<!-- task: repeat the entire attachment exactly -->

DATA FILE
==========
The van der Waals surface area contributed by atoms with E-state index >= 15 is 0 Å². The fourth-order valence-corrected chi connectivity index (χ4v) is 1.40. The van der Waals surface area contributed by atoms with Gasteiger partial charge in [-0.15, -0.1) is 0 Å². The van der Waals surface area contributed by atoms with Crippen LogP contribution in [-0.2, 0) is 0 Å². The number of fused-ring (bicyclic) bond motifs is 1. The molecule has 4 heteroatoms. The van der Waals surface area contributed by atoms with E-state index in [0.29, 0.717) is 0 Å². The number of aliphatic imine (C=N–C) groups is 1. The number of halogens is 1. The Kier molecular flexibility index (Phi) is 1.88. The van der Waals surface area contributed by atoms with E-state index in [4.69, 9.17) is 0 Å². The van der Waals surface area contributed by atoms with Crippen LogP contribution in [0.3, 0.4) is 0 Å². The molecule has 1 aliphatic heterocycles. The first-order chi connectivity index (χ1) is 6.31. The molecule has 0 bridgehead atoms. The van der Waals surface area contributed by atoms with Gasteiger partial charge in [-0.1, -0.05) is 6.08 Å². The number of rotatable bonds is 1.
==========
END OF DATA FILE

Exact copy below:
The van der Waals surface area contributed by atoms with E-state index >= 15 is 0 Å². The fourth-order valence-corrected chi connectivity index (χ4v) is 1.40. The van der Waals surface area contributed by atoms with Gasteiger partial charge in [-0.15, -0.1) is 0 Å². The van der Waals surface area contributed by atoms with Crippen LogP contribution in [-0.2, 0) is 0 Å². The number of fused-ring (bicyclic) bond motifs is 1. The molecule has 4 heteroatoms. The van der Waals surface area contributed by atoms with E-state index in [0.29, 0.717) is 0 Å². The number of aliphatic imine (C=N–C) groups is 1. The number of halogens is 1. The Kier molecular flexibility index (Phi) is 1.88. The van der Waals surface area contributed by atoms with E-state index in [4.69, 9.17) is 0 Å². The van der Waals surface area contributed by atoms with Crippen LogP contribution in [0.3, 0.4) is 0 Å². The molecule has 1 aliphatic heterocycles. The first-order chi connectivity index (χ1) is 6.31. The molecule has 0 bridgehead atoms. The van der Waals surface area contributed by atoms with Gasteiger partial charge in [-0.1, -0.05) is 6.08 Å². The number of rotatable bonds is 1.